My sunken living room floor is concrete slab surrounded on two sides by higher concrete slabs at the level of the rest of the house. The other wall is a brick fireplace hearth. The wall opposite that is a sheetrock exterior wall. It is an area about 13' x 10' which is much too small for a "sunken" anything in my book and is just a hazard for an old woman (me) to fall into. One of the concrete side walls is the entryway at the front door and is far too narrow as well. I want to raise this floor to the level of the rest of the house and I have ceramic tile to do throughout the house. This area is about 6 inches deep. What is the best and possibly cheapest way to fill this in and level it off?
One way to raise the floor, and possibly the most reasonable cost wise, is to install what I would call sleeper joists sitting the top of the existing subfloor and than add new subfloor covering over those.
These "sleeper joists" would be installed as 2xX material on edge. This could be 2x6 planks spaced 16" apart. It may be necessary to rip the 2x6 planks to somewhat less than their native 5.5" width so that the subfloor and whatever flooring that you choose to put on top of that would match to the adjoining floor heights.
So its a shallow concrete pit in the floor? With concrete on five sides? I would fill it with concrete - either straight concrete if it was shallow, or put a layer of gravel in to save on expensive concrete.
Downsides, this is likely to cost a lot more than the wooden floor suggested already, but you could park a car or grand pianos on this without concern. Also, its NOT easily reversible like the timber solution.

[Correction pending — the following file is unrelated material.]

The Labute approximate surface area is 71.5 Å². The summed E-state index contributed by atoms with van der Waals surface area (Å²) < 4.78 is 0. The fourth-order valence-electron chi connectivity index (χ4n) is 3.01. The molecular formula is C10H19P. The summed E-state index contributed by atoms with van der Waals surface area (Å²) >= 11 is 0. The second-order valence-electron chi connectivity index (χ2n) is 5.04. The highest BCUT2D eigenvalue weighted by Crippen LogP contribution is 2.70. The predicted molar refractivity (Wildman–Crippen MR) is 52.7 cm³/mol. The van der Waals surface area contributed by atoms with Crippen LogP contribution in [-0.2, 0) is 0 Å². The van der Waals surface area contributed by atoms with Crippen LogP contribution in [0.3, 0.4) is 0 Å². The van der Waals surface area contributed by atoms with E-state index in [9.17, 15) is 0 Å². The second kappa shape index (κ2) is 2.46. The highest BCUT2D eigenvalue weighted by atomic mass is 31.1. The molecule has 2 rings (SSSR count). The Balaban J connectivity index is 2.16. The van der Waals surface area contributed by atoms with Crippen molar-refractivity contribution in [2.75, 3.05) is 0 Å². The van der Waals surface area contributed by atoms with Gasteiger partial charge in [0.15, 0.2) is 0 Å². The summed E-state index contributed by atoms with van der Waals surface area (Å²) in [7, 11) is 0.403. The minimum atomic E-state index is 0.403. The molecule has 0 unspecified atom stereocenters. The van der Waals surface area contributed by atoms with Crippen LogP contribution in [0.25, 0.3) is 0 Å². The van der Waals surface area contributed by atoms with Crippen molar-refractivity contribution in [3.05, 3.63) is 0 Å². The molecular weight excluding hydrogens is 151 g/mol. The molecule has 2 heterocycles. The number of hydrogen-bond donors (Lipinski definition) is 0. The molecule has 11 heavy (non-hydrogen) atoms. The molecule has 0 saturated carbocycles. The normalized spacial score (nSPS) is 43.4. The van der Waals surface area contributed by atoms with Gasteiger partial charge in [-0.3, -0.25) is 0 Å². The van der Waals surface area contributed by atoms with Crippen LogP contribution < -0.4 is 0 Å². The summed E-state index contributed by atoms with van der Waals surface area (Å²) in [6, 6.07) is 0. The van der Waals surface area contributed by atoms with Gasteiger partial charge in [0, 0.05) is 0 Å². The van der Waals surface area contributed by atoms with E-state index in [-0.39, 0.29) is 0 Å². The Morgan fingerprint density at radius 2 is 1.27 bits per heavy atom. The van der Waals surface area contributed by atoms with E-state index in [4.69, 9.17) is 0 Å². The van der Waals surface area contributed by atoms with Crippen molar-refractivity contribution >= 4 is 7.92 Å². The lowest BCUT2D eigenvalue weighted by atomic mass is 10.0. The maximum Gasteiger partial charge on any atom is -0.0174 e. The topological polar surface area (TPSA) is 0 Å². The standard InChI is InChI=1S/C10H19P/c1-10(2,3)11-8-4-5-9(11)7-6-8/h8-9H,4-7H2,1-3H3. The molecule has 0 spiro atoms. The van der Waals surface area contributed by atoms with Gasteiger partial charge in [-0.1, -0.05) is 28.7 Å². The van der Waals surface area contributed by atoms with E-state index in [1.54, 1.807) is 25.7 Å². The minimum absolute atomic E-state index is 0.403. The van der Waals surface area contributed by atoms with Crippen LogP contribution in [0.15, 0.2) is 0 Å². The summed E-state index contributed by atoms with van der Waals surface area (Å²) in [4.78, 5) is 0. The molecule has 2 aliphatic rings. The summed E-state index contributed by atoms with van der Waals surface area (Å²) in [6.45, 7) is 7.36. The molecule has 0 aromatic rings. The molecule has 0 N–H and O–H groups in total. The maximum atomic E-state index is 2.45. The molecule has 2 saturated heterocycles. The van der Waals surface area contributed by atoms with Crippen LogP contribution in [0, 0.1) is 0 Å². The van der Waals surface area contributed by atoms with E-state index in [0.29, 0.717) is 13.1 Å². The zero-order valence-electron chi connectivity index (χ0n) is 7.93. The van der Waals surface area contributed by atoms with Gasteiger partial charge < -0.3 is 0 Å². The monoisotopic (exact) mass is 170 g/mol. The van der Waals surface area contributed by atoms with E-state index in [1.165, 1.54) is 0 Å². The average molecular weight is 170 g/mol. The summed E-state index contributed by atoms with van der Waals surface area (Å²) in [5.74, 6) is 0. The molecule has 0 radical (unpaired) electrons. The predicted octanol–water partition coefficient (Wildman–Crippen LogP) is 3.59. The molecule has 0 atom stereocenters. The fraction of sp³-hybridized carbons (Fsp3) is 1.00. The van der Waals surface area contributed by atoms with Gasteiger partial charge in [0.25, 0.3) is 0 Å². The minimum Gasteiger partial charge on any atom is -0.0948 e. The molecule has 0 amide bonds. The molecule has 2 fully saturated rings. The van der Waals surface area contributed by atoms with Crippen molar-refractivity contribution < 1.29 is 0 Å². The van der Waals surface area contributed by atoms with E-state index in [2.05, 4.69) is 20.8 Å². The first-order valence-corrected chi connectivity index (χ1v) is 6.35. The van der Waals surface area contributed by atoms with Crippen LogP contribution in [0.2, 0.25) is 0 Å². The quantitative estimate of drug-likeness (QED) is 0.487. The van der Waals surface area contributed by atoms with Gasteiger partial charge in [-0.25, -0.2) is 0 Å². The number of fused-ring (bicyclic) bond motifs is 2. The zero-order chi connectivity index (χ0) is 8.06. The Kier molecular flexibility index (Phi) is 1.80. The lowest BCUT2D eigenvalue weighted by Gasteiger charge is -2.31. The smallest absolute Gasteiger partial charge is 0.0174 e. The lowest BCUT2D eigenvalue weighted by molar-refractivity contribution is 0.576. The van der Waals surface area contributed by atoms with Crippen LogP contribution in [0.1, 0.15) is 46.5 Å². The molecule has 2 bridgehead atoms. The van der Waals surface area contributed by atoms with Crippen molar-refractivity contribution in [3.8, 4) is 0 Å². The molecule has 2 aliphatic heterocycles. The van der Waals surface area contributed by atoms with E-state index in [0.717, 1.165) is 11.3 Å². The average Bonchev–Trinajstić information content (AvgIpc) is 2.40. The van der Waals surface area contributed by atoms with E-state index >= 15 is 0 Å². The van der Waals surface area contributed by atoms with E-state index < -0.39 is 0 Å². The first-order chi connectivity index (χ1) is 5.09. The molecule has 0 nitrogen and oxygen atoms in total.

Since the area is backed by concrete already, you might get away with no reinforcing in this, though I'd probably lay some mesh in there anyway. You would use a suitable etching fluid to "key" into the existing concrete surface.
The hardest part would be getting the fill and liquid concrete into the room. That would be a lot of stone to move.
A square yard of gravel with a depth of 2 in (~5 cm) weighs about 157 pounds (~74 kg).
concrete is about 150 pounds (72 kg) per cubic foot
You have roughly 3 yards x 4 yards, so 12 square yards and 4-5 inches deep which is about 4700 pounds or 2200 kilograms of gravel.
Concrete on top would be between 1600 pounds for a 1" thickness, and 3200 pounds for 2"
A contractor's wheelbarrow full of wet concrete is around 80 lbs.
So you'd have to carry very approximately 75 contractor wheelbarrows of fill and 25 barrows of concrete through your house to the area.
I'd build a shallow ramp to go over any door steps, and would line any access routes with cheap plywood on the floor and plastic up the walls to save damage. You would also want to completely empty the destination room of furniture, and cover at least the lower walls and fireplace.
What have I missed about pouring new concrete butted to existing concrete? Given its a solid box already, there's little need to tie the old and new together with anchors. And the new concrete is only going to be subject to compression not tension.
The concrete will take a couple days to cure, and then up to a month to cure completely. If you find the lime-smell of concrete unpleasant, you might want to sleep elsewhere for a bit. Venting the room via open windows and breeze will help.
Expect to not walk on it for days, and leave it uncovered for as long as possible. Perhaps throw some temporary carpet on top, but I would not start tiling for at least a month after initial pour.